Function || Food Sources || Deficiency ||  Importance  || Recommendations || Children || adults  || Pregnant women and their infants


Vitamin B2, or riboflavin, is one of eight B vitamins that are essential for human health. It can be found in grains, plants, and dairy products. It is crucial for breaking down food components, absorbing other nutrients, and maintaining tissues.


Vitamin B-2 and the other B vitamins help your body build red blood cells and support other cellular functions that give you energy.

Vitamin B2 which is a water-soluble vitamin, so it dissolves in water. All vitamins are either water-soluble or fat-soluble. Water-soluble vitamins are carried through the bloodstream, and whatever is not needed passes out of the body in urine.

People need to consume vitamin B2 every day because the body can only store small amounts.


These functions include for body growth. It helps in red blood cell production. It also aids in the release of energy from proteins. You have experienced an energy boost from taking supplements containing B vitamins.

Riboflavin occurs naturally in some foods, added to others, and it can be taken as supplements. Most of it is absorbed Trusted Source in the small intestine.

Food Sources

Dairy products

  1. Eggs
  2. Green leafy vegetables
  3. Lean meats
  4. Organ meats, such as liver and kidneys
  5. Legumes
  6. Milk
  7. Nuts


In case anemia, which happens when you don’t get enough iron.

A riboflavin (Vitamin B2) deficiency can danger your baby’s growth and increase your chances of preeclampsia, which involves dangerously high blood pressure during pregnancy. This is a serious condition that can be life threatening.

Riboflavin (Vitamin B2) deficiency is rare in places where people have access to fresh foods or supplemental vitamins.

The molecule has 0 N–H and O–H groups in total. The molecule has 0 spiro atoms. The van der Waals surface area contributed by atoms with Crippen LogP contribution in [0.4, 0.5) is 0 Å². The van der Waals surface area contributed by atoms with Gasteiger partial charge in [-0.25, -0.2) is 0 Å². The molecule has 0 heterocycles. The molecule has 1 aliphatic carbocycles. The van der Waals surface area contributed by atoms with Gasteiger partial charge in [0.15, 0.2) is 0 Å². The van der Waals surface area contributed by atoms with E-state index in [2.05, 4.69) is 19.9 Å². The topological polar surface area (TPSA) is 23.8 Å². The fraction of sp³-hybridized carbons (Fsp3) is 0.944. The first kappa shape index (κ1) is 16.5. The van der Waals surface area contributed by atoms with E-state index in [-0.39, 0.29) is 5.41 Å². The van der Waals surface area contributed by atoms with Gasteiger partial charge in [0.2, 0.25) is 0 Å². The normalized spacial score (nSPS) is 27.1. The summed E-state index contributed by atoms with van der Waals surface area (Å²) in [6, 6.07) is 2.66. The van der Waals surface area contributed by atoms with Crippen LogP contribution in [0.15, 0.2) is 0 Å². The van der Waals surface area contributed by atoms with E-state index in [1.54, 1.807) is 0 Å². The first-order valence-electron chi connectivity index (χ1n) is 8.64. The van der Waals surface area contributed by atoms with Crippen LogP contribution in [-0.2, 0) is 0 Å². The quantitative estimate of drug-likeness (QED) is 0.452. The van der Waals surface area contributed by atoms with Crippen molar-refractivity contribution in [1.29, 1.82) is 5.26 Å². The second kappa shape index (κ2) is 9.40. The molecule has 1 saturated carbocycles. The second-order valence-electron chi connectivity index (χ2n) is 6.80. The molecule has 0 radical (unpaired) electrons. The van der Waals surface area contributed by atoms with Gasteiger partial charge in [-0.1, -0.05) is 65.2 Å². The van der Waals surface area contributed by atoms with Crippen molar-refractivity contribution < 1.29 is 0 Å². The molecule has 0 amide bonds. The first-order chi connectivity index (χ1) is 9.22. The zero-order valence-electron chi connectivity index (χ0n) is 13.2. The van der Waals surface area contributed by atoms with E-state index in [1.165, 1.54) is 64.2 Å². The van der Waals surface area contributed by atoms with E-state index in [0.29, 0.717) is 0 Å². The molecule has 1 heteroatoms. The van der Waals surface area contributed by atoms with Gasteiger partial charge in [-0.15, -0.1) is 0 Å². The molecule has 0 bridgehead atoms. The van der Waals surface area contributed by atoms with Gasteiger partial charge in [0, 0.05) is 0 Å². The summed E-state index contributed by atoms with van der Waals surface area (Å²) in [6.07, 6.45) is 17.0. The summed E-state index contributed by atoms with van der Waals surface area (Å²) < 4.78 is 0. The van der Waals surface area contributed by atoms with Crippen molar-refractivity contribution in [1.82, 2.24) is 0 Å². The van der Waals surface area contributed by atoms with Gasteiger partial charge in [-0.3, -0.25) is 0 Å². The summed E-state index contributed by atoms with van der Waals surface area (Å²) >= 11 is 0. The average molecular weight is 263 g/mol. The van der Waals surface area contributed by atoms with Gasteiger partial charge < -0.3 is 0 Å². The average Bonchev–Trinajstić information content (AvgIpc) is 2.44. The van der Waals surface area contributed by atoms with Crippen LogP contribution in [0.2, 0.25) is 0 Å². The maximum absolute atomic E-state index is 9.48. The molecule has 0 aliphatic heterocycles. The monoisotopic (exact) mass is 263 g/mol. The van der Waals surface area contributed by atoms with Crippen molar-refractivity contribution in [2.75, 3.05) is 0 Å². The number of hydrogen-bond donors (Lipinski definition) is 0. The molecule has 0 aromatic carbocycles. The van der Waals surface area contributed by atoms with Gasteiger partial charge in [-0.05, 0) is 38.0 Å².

Discuss to your doctor if you are experiencing symptoms of riboflavin(Vitamin B2)  deficiency.

You may actually have a problem absorbing nutrients.


Cruciferous vegetables are a source of vitamin B2, but steam them rather than boiling them.

Vitamin B2 helps break down proteins, fats, and carbohydrates. It plays a vital role in maintaining the body’s energy supply.

Vitamin B2 has convert carbohydrates into adenosine triphosphate (ATP). The human body produces ATP from food, and ATP produces energy as the body requires it. The compound ATP is vital for storing energy in muscles.


Dietary Reference Intakes (DRIs) developed by the Food and Nutrition Board at the National Academies of Sciences

DRI is a term for a set of reference intakes that are used to plan and assess the nutrient intakes of healthy people.

Recommended Dietary Allowance (RDA)[1]


      • 0 to 6 months: 0.3* milligrams per day (mg/day)
      • 7 to 12 months: 0.4* mg/day

    </ul id =”Children”>


    • *Adequate Intake (AI)


          • 1 to 3 years: 0.5 mg/day
          • 4 to 8 years: 0.6 mg/day
          • 9 to 13 years: 0.9 mg/day

    </ul id=”adults”>


    • Adolescents and adults

          • Males age 14 and older: 1.3 mg/day
          • Females age 14 to 18 years: 1.0 mg/day
          • Females age 19 and older: 1.1 mg/day
          • Pregnancy: 1.4 mg/day
          • Lactation: 1.6 mg/day


Pregnant women and their infants [2.0]

Pregnant or lactating women which are rarely consumed meats or dairy products are at risk of riboflavin (Vitamin B2) deficiency.

which can have adverse effects on the health of both mothers and their infants. Riboflavin deficiency during pregnancy, for example, can increase the risk of preeclampsia.

Riboflavin intakes during pregnancy have a positive association with infant birth weight and length , Infants of mothers with riboflavin deficiency or low dietary intakes (less than 1.2 mg/day) during pregnancy have a higher risk of deficiency and of certain birth defects (such as outflow tract defects of the heart), However, maternal riboflavin intake has no association with the risk of orofacial clefts in infants 9

In well-nourished women, riboflavin concentrations in breast milk range from 180 to 800 mcg/L and concentrations of riboflavin in breast milk increase over time. In developing countries, in contrast, riboflavin levels in breast milk range from 160 to 220 mcg/L